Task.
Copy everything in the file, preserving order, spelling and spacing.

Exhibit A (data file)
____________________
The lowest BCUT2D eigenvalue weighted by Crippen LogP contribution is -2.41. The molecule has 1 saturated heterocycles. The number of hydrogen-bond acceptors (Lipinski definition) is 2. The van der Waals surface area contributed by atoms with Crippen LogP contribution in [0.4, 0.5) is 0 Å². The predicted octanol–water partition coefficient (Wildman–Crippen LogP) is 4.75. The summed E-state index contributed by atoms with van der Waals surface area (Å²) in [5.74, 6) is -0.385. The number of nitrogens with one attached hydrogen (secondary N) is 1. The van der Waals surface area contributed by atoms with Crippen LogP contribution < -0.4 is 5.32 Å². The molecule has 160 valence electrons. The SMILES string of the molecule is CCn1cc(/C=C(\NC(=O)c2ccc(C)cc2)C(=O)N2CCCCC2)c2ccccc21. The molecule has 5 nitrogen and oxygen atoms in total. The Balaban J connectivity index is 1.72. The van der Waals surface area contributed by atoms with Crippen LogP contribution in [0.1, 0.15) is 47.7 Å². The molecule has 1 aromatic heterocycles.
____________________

The lowest BCUT2D eigenvalue weighted by Crippen LogP contribution is -2.41. The molecule has 1 saturated heterocycles. The number of hydrogen-bond acceptors (Lipinski definition) is 2. The van der Waals surface area contributed by atoms with Crippen LogP contribution in [0.4, 0.5) is 0 Å². The predicted octanol–water partition coefficient (Wildman–Crippen LogP) is 4.75. The summed E-state index contributed by atoms with van der Waals surface area (Å²) in [5.74, 6) is -0.385. The number of nitrogens with one attached hydrogen (secondary N) is 1. The van der Waals surface area contributed by atoms with Crippen LogP contribution < -0.4 is 5.32 Å². The molecule has 160 valence electrons. The SMILES string of the molecule is CCn1cc(/C=C(\NC(=O)c2ccc(C)cc2)C(=O)N2CCCCC2)c2ccccc21. The molecule has 5 nitrogen and oxygen atoms in total. The Balaban J connectivity index is 1.72. The van der Waals surface area contributed by atoms with Crippen LogP contribution in [0.1, 0.15) is 47.7 Å². The molecule has 1 aromatic heterocycles.